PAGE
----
I used painter's tape to keep my lines even and neat. I would start with one of the edges that run along the corners. I would spray a 3 or so inch band along the tape, and a matching band on the tweed. Then, I'd let them tack up about a minute, and set it in place. This gave me a little working time to get it lined up correctly. Then, I'd work my way down the piece of tweed and whichever side I was on. Spraying and letting it get really tacky, about two minutes. Then, tugging as evenly and neatly as I could, I would work my way to the other end. I'd roll out any bumps and smooth it all out as I went.

    For the back panel braces and the fascia boards, I did some clamping.

    [​IMG]

    Spring clamps and cedar shims. That's a party right there!

    At one point, I had a few tools rolling around the work top...
    [​IMG]

    Then, my ADD and OCD kicked in and when I looked up... Bam!

    [​IMG]

    [​IMG]

    Now, the only real reason I got this done today was because my wife was out of town and I came home and obsessed on it till I was done. There are a couple of really tiny details I am not 100% happy with. But, as I told my son, I have a feeling I'll forget all about them in a few days.

    Gonna take the baffle out and take the hardware back off and shoot some clear shellac on it tonight before I call it a day... But, I had to stop for dinner. I may not worry about amber shellac before tomorrow night's gig. But, I will definitely get it done over the weekend. It is WAY too yellooooow! LOL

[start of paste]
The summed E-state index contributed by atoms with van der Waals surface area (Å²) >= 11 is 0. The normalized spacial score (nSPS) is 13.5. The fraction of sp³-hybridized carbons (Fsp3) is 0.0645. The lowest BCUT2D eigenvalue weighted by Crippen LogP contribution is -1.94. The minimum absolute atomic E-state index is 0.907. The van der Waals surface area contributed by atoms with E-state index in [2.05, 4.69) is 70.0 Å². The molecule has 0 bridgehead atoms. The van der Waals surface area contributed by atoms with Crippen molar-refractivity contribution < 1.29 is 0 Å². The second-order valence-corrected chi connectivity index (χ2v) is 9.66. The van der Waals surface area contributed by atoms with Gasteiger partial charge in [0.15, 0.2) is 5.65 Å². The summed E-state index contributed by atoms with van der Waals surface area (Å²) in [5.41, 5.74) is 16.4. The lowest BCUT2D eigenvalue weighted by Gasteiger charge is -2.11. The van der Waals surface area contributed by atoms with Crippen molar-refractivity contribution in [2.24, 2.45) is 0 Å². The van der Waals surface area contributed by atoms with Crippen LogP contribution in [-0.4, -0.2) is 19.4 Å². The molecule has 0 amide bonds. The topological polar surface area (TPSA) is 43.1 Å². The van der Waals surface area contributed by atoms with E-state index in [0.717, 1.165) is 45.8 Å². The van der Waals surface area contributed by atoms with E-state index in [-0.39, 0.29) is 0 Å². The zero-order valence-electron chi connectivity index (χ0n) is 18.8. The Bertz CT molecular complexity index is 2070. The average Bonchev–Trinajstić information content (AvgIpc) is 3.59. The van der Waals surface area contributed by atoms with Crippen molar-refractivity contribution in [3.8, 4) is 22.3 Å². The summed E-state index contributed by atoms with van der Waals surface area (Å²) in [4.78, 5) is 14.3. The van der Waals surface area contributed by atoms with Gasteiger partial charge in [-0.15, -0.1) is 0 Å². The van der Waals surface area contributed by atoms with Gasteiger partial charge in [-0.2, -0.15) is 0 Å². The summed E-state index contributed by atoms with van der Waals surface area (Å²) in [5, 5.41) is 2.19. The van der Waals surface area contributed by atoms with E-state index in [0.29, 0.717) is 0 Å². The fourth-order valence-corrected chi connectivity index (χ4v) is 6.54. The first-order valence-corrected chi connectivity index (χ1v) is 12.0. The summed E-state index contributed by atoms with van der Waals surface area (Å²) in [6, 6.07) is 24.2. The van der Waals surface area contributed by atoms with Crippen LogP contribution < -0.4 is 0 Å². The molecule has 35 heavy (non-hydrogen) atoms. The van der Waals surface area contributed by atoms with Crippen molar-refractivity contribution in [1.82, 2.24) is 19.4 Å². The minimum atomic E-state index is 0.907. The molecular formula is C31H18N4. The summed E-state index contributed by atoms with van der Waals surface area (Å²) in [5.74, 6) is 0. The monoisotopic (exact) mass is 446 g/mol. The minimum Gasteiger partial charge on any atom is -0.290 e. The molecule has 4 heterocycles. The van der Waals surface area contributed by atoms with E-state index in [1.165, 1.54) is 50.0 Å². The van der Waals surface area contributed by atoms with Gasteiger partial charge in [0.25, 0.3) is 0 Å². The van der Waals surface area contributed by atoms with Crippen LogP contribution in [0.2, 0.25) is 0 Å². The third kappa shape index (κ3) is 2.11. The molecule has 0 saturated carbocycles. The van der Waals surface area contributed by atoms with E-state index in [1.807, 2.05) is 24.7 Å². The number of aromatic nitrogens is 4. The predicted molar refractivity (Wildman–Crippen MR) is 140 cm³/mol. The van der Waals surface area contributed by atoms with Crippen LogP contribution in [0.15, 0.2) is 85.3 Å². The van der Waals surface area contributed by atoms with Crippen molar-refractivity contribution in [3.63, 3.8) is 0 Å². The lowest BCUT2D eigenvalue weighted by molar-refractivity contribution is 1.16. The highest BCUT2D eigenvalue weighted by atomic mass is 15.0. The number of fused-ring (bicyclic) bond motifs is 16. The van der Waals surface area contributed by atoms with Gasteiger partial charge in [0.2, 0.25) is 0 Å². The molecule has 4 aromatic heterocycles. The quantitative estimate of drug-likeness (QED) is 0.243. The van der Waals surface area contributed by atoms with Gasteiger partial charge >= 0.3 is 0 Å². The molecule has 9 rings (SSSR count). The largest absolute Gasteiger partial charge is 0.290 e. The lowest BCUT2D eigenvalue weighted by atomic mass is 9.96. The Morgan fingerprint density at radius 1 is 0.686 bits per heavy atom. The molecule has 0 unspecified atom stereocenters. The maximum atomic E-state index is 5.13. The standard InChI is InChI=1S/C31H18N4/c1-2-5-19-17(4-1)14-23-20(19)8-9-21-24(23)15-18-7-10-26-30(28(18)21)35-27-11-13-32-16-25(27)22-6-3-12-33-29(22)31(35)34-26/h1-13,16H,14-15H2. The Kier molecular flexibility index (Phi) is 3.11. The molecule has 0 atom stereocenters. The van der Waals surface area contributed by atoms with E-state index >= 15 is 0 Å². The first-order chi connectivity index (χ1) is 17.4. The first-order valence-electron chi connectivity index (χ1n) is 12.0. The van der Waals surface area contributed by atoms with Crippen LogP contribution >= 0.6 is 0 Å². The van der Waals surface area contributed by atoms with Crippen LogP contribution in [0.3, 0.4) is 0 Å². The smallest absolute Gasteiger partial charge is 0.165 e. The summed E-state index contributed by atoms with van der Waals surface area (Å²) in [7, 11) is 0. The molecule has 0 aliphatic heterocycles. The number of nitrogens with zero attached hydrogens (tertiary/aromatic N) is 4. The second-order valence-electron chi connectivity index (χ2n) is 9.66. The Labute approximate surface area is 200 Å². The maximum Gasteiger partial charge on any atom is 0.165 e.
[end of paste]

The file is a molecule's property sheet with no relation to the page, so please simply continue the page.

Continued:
Anyway, it's been fun. I actually enjoyed doing the tweed... although I had been really afraid of goofing it up worse than I did. I learned a lot... I've decided I want a dado blade with a higher tooth count. I've decided this probably isn't the last tweed cabinet I do. I'm also shocked at how light my cabinet is. I think it's lighter, with tweed and hardware, than the cut down original. I am sure it's lighter than the plywood cabinet the Twin's been in for the last year. With this behemoth, every ounce counts!

    There are probably a few details I will go over and document a little better than I did. I took a few mental notes along the way that I would like to document and share. Things I wish I had been able to find online before I started this project.
     
    Last edited: Jun 27, 2018
  10. D'tar

    D'tar Tele-Afflicted

    Jan 11, 2013
    WNY
    Great job @Axis29 , I saw that first corner and knew you werent gonna let that go! Looks fantastic from start to well... almost finished! Congrats and thanks for sharing all the details, you and @dunehunter
     
  11. jsnwhite619

    jsnwhite619 Tele-Afflicted Ad Free Member

    Age:
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    Sep 10, 2013
    Georgia
    Congratulations! Yeah, the right pine will surprise you on the weight. That radiata pine is great to work with and keeps the weight down. My 5e3 with DR pt comes in at 28-29 pounds.
     
  12. dunehunter